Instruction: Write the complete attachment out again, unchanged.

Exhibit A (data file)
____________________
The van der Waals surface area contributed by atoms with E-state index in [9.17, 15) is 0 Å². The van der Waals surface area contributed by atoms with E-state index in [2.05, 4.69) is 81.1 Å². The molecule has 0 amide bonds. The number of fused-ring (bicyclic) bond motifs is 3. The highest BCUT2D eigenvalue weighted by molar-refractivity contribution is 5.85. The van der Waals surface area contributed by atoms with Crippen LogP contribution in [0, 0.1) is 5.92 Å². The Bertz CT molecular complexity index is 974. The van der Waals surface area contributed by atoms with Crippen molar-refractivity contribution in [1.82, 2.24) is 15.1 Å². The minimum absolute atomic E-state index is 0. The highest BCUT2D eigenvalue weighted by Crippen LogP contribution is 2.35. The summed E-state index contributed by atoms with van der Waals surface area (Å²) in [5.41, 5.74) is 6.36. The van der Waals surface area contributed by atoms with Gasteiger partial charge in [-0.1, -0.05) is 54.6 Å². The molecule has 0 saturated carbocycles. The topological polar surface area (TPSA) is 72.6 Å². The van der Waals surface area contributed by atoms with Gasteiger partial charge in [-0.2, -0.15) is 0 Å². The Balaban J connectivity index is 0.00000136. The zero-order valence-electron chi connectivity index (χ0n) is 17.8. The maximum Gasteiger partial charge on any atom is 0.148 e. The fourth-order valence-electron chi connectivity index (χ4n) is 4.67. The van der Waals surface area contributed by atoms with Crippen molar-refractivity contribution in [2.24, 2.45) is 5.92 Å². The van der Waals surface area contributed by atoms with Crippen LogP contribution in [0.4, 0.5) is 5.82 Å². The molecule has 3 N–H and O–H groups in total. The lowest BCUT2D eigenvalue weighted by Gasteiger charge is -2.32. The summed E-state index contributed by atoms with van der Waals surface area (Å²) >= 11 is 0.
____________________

The van der Waals surface area contributed by atoms with E-state index in [9.17, 15) is 0 Å². The van der Waals surface area contributed by atoms with E-state index in [2.05, 4.69) is 81.1 Å². The molecule has 0 amide bonds. The number of fused-ring (bicyclic) bond motifs is 3. The highest BCUT2D eigenvalue weighted by molar-refractivity contribution is 5.85. The van der Waals surface area contributed by atoms with Crippen LogP contribution in [0, 0.1) is 5.92 Å². The Bertz CT molecular complexity index is 974. The van der Waals surface area contributed by atoms with Crippen molar-refractivity contribution in [1.82, 2.24) is 15.1 Å². The minimum absolute atomic E-state index is 0. The highest BCUT2D eigenvalue weighted by Crippen LogP contribution is 2.35. The summed E-state index contributed by atoms with van der Waals surface area (Å²) in [5.41, 5.74) is 6.36. The van der Waals surface area contributed by atoms with Gasteiger partial charge in [-0.1, -0.05) is 54.6 Å². The molecule has 0 saturated carbocycles. The topological polar surface area (TPSA) is 72.6 Å². The van der Waals surface area contributed by atoms with Gasteiger partial charge in [-0.2, -0.15) is 0 Å². The Balaban J connectivity index is 0.00000136. The zero-order valence-electron chi connectivity index (χ0n) is 17.8. The maximum Gasteiger partial charge on any atom is 0.148 e. The fourth-order valence-electron chi connectivity index (χ4n) is 4.67. The van der Waals surface area contributed by atoms with Crippen molar-refractivity contribution in [2.24, 2.45) is 5.92 Å². The van der Waals surface area contributed by atoms with Crippen LogP contribution in [0.4, 0.5) is 5.82 Å². The molecule has 3 N–H and O–H groups in total. The lowest BCUT2D eigenvalue weighted by Gasteiger charge is -2.32. The summed E-state index contributed by atoms with van der Waals surface area (Å²) >= 11 is 0.